The Czech Helsinki Committee (CHC) is a nongovernmental organization which main purpose is to monitor and to protect human rights, with a particular attention for vulnerable groups (children, elderly, minorities etc.). CHC is also working with children with parents.in prison and this issue is promoting as a member of the Children of Prisoners Europe (COPE) network.
On 10 of May 2016, CHC organized the 2016’s second assisted visit for 15 children whose mothers are imprisoned in Světlá nad Sázavou female jail. The prison is the only female one in Czech Republic, with a capacity of 600 inmates. The building was a former school and it was reconstructed between 2000 and 2004.
The children, who participated to the visit, had different age, between 2 and 16 years old, and live in different places, mainly in foster care homes. For few children, it was the first time they come to visit their mother after several months of no personal contact. The visit took approximately three hours. In the first part, the children and mothers met in a room dedicated to general visitors, and could, despite of the lack of intimacy, spend time talking with each other and playing. The CHC organized and financed the transportation, thanks to grounds of the Ministry of Social Affairs, and provided refreshment and toys, thanks to private donors, to overcome difficulties with commuting to prison and to make the visit more comfortable for children, who have to travel two or more hours there.
In spite of the fact that the room was not accommodated for children (no furniture, no playgrounds, no toys, and even no decorations), CHC staff improved the environment bringing the toys to the prison. This effort helped children and mothers to easy the communication and re-establish the relationship children and mothers used to have. It was possible to notice different reactions from the participants and also the positive effects of the visit for the children. In fact, the repetition of the visits and contacts with the mothers is a necessity for the child development.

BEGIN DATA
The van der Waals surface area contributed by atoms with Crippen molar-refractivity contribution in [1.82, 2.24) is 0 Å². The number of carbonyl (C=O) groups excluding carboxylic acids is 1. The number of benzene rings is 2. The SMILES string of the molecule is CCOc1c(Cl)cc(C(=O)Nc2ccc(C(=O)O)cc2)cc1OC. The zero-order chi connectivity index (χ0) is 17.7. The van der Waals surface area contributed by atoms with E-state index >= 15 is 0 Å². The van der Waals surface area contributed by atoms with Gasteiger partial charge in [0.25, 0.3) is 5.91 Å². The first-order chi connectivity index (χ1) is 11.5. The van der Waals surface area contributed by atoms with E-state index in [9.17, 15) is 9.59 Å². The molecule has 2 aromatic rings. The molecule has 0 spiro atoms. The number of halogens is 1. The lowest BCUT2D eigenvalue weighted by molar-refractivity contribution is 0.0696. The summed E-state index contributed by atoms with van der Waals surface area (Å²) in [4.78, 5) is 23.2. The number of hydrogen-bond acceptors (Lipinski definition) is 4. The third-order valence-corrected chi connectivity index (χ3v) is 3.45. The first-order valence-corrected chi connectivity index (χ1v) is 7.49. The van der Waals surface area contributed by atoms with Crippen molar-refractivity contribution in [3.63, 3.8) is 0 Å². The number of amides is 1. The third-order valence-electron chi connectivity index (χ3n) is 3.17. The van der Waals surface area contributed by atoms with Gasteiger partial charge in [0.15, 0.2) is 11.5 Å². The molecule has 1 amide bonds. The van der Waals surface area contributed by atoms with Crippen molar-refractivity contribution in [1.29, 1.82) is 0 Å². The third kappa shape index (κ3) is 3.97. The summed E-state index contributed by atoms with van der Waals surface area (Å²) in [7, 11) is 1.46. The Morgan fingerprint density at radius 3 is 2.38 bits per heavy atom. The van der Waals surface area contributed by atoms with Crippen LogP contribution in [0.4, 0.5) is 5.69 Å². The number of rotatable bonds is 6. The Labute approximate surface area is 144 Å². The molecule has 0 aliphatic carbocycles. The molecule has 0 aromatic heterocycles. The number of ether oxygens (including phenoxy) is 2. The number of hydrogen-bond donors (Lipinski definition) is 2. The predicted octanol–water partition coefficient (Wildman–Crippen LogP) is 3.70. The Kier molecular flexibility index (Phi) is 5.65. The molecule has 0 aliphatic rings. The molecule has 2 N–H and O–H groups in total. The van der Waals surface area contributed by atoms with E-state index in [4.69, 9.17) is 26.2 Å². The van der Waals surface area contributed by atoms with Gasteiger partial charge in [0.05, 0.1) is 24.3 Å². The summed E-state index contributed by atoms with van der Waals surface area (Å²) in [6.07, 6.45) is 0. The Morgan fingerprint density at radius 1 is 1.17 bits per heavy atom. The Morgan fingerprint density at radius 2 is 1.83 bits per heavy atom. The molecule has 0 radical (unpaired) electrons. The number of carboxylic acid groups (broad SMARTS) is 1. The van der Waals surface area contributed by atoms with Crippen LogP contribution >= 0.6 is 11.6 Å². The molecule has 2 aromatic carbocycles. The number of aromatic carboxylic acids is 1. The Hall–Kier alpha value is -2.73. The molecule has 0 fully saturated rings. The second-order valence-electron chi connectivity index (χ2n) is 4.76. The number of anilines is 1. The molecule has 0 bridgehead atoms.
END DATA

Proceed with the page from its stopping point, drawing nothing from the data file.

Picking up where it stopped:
In a second part of the visit, CHC staff gave the participants the opportunity to have lunch together which represented another occasion for them to share a moment of daily life.
During the three hours visit, as part of its counseling activity, the CHC staff met also others mothers who want to be part of the program. The main obstacle women in prison where mentioning was, that the foster care parents of their children are not responding to their request to bring their child to a visit or they do not communicate with them at all. Other women don’t even know where their child is placed, so they cannot write. Some of the mother-prisoners lack money for postals to send children letters or to by postcards with pictures, they have not enough money for phone cards to call their children in foster care homes. According to the lawyer and director of CHC Lucie Rybové thiese problems are not rare.
All assisted visits organized by CHC are achieved only thanks to the non-official agreement to co-operate from the jail’s staff and of social workers who are taking care of the children. According to the czech legislation and existing policy documents children visits in prison are organized the same way like visits of adult disregarding specific needs of children to accommodate the frequency, length and environment to their age. The child friendly approach is more or less implemented already in other countries like Italy, UK, Norway or Sweden.
- Pauline Kerglonou, France
- Mario Marongiu, Italy
- Interns, the Czech Helsinki Committee